From heroes in the half-shell to one of the great legal minds of the 20th century, Hollywood – with a big assist from state-provided tax incentives – seems to have discovered Buffalo.
Now the men and women who make a living from recorded music are hoping the state’s highest elected official will see what those incentives can do for another segment of the entertainment industry.
With appropriately vocal prodding from the state’s musicians, the state Legislature last month approved the Empire State Music Production Tax Credit. If Gov. Andrew M. Cuomo signs it, the credit would provide a 35 percent tax credit for music produced upstate, 25 percent downstate. Everyone from the person playing the guitar to the tech running the sound board would benefit from the credit.
“It’s about jobs, jobs, jobs,” said New York Is Music co-founder and music studio owner William Harvey.
It’s also about fairness, which is why one of the state’s leading taxpayer watchdogs said the idea should be called what it really is: a subsidy that will have to be covered by a tax increase or spending cuts somewhere else.
“Every single argument used in favor of this giveaway could apply with equal force to virtually any industry, from newspapers to bakeries,” said E.J. McMahon, president of the Empire Center for Public Policy.
But proponents like Justin Rose, head engineer and producer at GCR Recording Studios in Buffalo, said whatever the law is called, it should help keep more music and more musicians in New York and should keep his studio in business.
“Our studio is both a revolving door for world-class artists and the ideal studio for new musicians,” he said. “Its quality rivals any of the great studios of Los Angeles or Nashville. Serious local, indie and national artists really understand the value of this great resource, but they’re often forced to make other arrangements because of budget. The tax credit would allow us the flexibility to make all budgets work – local, indie and national budgets.”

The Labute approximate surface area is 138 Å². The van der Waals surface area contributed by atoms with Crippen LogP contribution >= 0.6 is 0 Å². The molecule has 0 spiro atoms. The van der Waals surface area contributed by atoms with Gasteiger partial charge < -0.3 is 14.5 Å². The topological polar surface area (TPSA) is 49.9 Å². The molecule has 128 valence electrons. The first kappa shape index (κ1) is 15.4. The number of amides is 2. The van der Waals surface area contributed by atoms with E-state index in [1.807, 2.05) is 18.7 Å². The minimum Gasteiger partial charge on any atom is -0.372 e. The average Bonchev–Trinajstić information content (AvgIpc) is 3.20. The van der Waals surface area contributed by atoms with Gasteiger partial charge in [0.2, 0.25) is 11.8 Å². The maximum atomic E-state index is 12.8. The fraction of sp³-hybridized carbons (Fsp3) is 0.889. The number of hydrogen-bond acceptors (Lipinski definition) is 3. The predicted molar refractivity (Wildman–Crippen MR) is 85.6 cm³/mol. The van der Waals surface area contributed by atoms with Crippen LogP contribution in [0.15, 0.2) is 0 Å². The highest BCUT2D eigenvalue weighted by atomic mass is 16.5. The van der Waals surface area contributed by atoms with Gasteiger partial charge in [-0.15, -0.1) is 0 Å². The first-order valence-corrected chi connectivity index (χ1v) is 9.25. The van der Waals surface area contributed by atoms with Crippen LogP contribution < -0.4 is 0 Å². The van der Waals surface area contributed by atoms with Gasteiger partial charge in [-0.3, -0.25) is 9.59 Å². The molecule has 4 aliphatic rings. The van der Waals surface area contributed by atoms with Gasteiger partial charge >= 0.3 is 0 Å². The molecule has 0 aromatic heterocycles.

The story of the music business in the 21st century is a familiar one: Declining album sales. Closing record stores. The dwindling of radio’s influence. The arrival of a generation of music consumers accustomed to getting their music for free, or something close to it. The ease of accessibility to high-grade digital recording technology that can fit on a desktop.
What’s left of the traditional music business is looking for solutions to a question of economics. People seeking to make their living as music production professionals in Buffalo – musicians, studio engineers and technicians, producers – are trying to find a way to make money. And industry professionals living in other markets need to have incentive to kick business this way.
If they do, they will find the people here who can do the work. Among the regional recording studios and businesses operating here today are Sonic Farm Studios in Colden, Mark Custom Recording in Clarence, Tarbox Road Studios in Cassadaga, as well as Select Sound, Starfileds Productions, Loft Recording Studios, Audio Magic and Outer Limit Studios, all in Buffalo.
The people employed there note that the playing field is not even. Other states, including Tennessee and Louisiana, have tax incentive programs, and have used them to lure business their way.
But proponents of the credit note that in addition to trying to build something economically, they are protecting a legacy in Buffalo dating back nearly 50 years.
Just as Buffalo once was a must-visit city for major touring artists in the world of jazz and popular music, so too was it a destination for recording projects of both the local and national variety. Studios like Select Sound and Trackmaster formed the hub of the recorded music scene locally. The studio was opened by engineers Alan Baumgardner and Kim Ferullo in 1976, and remained open until 2000, during which it was home to recording sessions for Rick James, the Goo Goo Dolls, Ani DiFranco, and the Flaming Lips, among many others.
Robby Takac, one of the founding members of the Goo Goo Dolls, wanted to reclaim Trackmaster’s legacy, which is why he led the rebuilding effort of the facility at the corner of Franklin and North streets, and its eventual reopening as GCR Studios in 2007.